When awarding a punishment in criminal cases, the courts have to keep in mind that there are three principles. This was held on 20 May 2020 by Magistrate Dr Joseph Mifsud in Il-Pulizija -v- Mario Grima.
Grima was accused of a number of thefts in Valletta in October and December 2019 and in January and March 2020.He admitted to the charges brought against him.The Court pointed out that the procedure stipulated in Articles 453(1) and 392A of the Criminal Court were strictly adhered to, in that the accused was given chance to reflect on whether he wanted to confirm his guilty plea, which he did.
The Court then dealt with the punishment that had to be awarded. Magistrate Mifsud quoted from Article 142(1) of the English Criminal Justice Act, 2003, which reads:
“(a) the punishment of offenders (b) the reduction of crime (including its reduction by deterrence) (c) the reform and rehabilitation of offenders (d) the protection of the public (e) the making of reparation by offenders to persons affected by their offence”.
The Court pointed out that the person who has the responsibility of judging, must not only look at the interest of the person found guilty of a crime, but must also take into consideration the interest of the victim, the society in general.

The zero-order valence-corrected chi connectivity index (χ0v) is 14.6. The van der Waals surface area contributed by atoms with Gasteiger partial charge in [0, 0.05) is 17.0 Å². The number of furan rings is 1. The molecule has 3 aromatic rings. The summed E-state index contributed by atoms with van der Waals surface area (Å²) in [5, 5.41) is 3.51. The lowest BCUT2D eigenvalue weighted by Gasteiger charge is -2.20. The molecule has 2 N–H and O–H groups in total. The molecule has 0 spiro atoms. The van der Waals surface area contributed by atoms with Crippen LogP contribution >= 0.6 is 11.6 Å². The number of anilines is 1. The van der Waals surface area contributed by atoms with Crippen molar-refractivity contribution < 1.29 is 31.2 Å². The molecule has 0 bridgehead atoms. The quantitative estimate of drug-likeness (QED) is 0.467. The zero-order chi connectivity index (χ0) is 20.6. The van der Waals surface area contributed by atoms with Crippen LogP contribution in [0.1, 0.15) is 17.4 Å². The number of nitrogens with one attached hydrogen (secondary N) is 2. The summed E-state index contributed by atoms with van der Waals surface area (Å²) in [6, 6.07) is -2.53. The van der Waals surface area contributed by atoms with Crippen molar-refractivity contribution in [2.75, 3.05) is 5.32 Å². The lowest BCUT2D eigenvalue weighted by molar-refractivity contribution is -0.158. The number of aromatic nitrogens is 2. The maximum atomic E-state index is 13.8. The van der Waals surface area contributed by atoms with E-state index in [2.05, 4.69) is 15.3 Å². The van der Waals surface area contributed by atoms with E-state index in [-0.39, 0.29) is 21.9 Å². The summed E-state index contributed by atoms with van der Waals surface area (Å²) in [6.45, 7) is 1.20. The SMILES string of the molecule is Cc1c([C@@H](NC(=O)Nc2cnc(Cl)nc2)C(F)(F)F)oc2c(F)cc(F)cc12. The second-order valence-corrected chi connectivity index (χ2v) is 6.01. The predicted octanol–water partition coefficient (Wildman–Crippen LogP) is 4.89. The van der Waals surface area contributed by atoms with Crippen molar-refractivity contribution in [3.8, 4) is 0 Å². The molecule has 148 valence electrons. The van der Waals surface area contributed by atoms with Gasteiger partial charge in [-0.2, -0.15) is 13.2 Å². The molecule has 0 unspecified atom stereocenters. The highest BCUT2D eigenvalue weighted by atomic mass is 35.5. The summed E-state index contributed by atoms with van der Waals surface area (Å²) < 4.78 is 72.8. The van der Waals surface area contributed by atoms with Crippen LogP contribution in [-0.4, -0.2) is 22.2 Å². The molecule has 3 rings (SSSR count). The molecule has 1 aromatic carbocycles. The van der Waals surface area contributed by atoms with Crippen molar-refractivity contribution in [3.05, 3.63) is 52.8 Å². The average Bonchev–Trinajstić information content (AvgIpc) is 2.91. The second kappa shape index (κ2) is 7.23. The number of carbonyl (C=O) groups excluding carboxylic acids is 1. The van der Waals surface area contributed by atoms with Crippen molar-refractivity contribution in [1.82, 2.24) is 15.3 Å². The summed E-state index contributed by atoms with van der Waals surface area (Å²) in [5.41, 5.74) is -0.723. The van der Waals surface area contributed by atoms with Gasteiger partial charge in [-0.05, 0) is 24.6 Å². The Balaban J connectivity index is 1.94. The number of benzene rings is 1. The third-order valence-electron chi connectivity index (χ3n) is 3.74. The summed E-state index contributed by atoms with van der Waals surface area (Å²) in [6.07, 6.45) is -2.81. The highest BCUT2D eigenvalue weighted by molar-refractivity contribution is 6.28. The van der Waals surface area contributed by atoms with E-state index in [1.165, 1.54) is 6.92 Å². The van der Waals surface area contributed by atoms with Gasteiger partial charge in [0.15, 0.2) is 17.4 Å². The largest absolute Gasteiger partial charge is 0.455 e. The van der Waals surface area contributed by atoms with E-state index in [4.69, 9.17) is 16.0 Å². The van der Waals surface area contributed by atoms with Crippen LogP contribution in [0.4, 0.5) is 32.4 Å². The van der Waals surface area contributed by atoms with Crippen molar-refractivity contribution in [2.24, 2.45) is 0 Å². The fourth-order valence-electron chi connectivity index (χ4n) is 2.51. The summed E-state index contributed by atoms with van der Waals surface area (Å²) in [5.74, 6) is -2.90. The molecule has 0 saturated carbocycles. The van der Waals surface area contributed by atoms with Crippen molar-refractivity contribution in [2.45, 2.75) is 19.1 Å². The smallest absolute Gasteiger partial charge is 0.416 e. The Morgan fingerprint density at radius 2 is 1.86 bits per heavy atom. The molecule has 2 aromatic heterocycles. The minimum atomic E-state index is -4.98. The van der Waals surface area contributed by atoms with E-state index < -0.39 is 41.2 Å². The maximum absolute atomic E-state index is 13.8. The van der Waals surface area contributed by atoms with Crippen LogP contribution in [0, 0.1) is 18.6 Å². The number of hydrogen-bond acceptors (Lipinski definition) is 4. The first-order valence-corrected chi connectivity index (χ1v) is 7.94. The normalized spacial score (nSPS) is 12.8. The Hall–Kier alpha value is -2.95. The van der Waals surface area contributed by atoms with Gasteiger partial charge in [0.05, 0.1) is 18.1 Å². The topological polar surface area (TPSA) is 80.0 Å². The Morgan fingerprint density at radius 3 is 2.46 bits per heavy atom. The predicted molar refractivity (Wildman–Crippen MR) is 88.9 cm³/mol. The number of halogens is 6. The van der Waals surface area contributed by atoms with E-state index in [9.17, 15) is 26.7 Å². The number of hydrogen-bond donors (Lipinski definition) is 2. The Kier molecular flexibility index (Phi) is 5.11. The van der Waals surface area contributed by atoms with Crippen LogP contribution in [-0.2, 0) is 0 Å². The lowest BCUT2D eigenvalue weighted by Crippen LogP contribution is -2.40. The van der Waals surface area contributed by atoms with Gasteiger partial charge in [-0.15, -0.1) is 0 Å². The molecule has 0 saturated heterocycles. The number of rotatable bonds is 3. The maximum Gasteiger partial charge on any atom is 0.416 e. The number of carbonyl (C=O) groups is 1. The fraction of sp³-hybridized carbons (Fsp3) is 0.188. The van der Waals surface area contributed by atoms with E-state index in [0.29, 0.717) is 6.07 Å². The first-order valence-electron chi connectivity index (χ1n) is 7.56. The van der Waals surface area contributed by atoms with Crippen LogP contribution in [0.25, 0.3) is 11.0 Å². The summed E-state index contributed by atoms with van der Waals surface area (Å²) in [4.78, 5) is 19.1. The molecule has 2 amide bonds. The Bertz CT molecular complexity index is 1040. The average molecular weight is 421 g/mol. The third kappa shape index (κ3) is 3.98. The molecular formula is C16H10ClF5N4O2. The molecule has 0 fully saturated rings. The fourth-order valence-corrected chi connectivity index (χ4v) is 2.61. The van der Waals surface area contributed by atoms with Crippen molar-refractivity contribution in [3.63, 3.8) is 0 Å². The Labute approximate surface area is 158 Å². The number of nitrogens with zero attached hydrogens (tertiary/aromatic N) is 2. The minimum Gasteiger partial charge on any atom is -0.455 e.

The ultimate aim of punishment must be geared towards an overall reduction of crimes being committed, and the rehabilitation and reform of the guilty person.In Pulizija -v- Simon Borg, decided on 10 December 2019 by the Court of Criminal Appeal, the Court listed three principles of punishment. These are retribution, prevention and rehabilitation.
The first principle of retribution was highlighted by the Italian jurist Francesco Carnelutti.Punishment should allow the guilty person to repair the wrong that he or she carried out, which would have affected the people and tranquillity of society.
As to the preventive aspect, there are two sides of this in that there is the general element and the specific element.The general element is when there is a general fear to commit a crime because of the punishment which may apply.The specific side of this principle is that the offender himself or herself will be reluctant to commit a crime for fear of receiving a punishment from Court.
If this fear from punishment does not exist, then there will be no resistance from people committing crime and there will be a spread of delinquency.Therefore, the punishment must be effective.With regard to the last element that the punishment must re-educate and rehabilitate: this element is essential for society in that the guilty person must go through a process of reform.The guilty person must be allowed to distance himself or herself from the reasons and conditions that allowed him or her to offend and must recognise that this was wrong.
The Court then moved to award Grima seven months imprisonment and a further one month imprisonment for breaching a conditional discharge that he had been given in a previous judgement.
Av Malcolm Mifsud
Mifsud & Mifsud Advocates
This article is accessible on Malta Today.